“I heard all these words about bowing and retreating,” Rabin said, “but I tell you that the Arab world does not understand it that way. . . .
“The entire picture after the two decisions is a blow to terror and the opening of the chances to renew the peace negotiations on the basis of understanding with the United States. I stand behind the things that were done. I think . . . the future will prove the extent to which we were right.”
Rabin had ordered the men exiled, saying they represented the leadership of two radical Muslim groups, the Islamic Resistance Movement, known as Hamas, and Islamic Jihad, which had killed six soldiers and policemen in December and have since killed three more members of the security forces.
Under the compromise reached Monday with the United States, Israel plans to publish today a list of about 100 deportees regarded as lesser security threats who will be allowed to return immediately. The periods of exile of the rest will be reduced so that all will return within the year, so that the period of exile for most will have been cut in half.
The Clinton Administration, calling the deal a “breakthrough” after more than a month of fruitless diplomacy, agreed in turn to head off any U.N. sanctions against Israel and also to seek third countries where the deportees can wait out their terms.
In Washington, White House Communications Director George Stephanopoulos and State Department spokesman Richard Boucher sought Wednesday to justify the U.S. position that Israel’s plan to bring back a quarter of the deportees is in substantial compliance with the Security Council resolution demanding repatriation of all.
“We believe this is a significant step, and we believe it’s generally consistent with (U.N.) Resolution 799,” Stephanopoulos said, “and we would just urge all parties now to move forward on the overall peace process and we want to reinvigorate that peace process.”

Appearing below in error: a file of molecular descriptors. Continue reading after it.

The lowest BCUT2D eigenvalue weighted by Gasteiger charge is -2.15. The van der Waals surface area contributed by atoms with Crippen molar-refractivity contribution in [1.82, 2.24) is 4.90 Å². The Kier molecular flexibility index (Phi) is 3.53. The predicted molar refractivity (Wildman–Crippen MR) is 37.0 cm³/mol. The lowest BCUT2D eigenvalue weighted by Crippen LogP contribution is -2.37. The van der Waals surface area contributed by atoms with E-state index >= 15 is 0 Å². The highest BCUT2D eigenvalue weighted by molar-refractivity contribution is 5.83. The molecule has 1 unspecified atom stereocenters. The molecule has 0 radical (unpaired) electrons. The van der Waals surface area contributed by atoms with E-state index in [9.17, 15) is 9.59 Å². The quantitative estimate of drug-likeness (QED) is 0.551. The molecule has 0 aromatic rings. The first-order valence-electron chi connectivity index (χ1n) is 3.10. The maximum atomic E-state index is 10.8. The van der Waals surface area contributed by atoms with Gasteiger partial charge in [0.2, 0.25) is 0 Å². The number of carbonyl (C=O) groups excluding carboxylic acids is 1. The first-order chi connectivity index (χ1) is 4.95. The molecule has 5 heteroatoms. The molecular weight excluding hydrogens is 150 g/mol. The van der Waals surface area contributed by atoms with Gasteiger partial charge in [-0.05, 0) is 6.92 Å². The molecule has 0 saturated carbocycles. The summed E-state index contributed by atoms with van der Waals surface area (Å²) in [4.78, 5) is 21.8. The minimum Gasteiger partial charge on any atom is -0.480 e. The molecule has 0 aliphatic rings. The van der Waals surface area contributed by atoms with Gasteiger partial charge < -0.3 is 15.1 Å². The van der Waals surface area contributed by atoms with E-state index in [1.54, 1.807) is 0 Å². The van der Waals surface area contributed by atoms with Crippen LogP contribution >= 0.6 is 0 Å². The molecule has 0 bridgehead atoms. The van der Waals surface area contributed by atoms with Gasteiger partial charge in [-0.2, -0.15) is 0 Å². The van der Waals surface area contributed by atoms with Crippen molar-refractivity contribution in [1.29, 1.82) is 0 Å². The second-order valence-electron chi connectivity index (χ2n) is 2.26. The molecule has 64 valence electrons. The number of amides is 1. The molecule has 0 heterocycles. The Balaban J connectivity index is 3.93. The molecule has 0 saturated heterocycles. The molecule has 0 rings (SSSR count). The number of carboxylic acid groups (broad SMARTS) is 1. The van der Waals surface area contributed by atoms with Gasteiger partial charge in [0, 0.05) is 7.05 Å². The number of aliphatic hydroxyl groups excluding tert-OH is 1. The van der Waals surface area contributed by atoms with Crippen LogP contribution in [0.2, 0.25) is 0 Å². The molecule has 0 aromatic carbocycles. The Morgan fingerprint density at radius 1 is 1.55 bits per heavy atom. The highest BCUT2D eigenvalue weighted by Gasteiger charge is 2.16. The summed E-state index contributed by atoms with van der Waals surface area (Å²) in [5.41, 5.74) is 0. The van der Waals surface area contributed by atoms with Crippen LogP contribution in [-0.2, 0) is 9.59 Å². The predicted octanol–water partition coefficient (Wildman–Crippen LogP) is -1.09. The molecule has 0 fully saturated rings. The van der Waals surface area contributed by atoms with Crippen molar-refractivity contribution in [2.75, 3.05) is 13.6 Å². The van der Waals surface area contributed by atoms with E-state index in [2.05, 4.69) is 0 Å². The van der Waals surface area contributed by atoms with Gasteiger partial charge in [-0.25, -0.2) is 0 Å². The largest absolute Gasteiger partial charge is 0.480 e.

Although Washington failed to issue invitations for the resumption of the Arab-Israeli negotiations in Washington and other capitals this month as planned, Boucher said that the United States is winning support for the compromise on the deportees and believes Arab-Israeli peace negotiations can resume soon.
“We are finding broad acknowledgment of the importance of avoiding counterproductive confrontations at the United Nations and of the need to advance the Middle East peace talks,” Boucher said.
The deportees, however, again rejected the plan. Abdul Aziz Rantisi, the Gaza physician who speaks for the group, told reporters visiting the tent camp at Marj Zahour: “We want to all return to our homeland and children and we will never accept such a deal.”
At U.N. headquarters, Secretary General Boutros Boutros-Ghali told American Jewish leaders that Israel’s offer did not satisfy U.N. demands and warned that some members of the Security Council would now move to impose trade sanctions on Israel.
In London, the British government urged Israel to comply fully with the U.N. demand for the return of all those deported last month, but it stopped well short of calling for enforcement measures.
“We voted for Security Council Resolution 799,” a Foreign Office spokesman said. “We think the Israelis should comply fully with it.” But a new mandatory U.N. resolution, which Arab states want to include sanctions to force Israeli compliance, would “not be helpful at this stage,” he said.
Times staff writer Norman Kempster, in Washington, contributed to this article.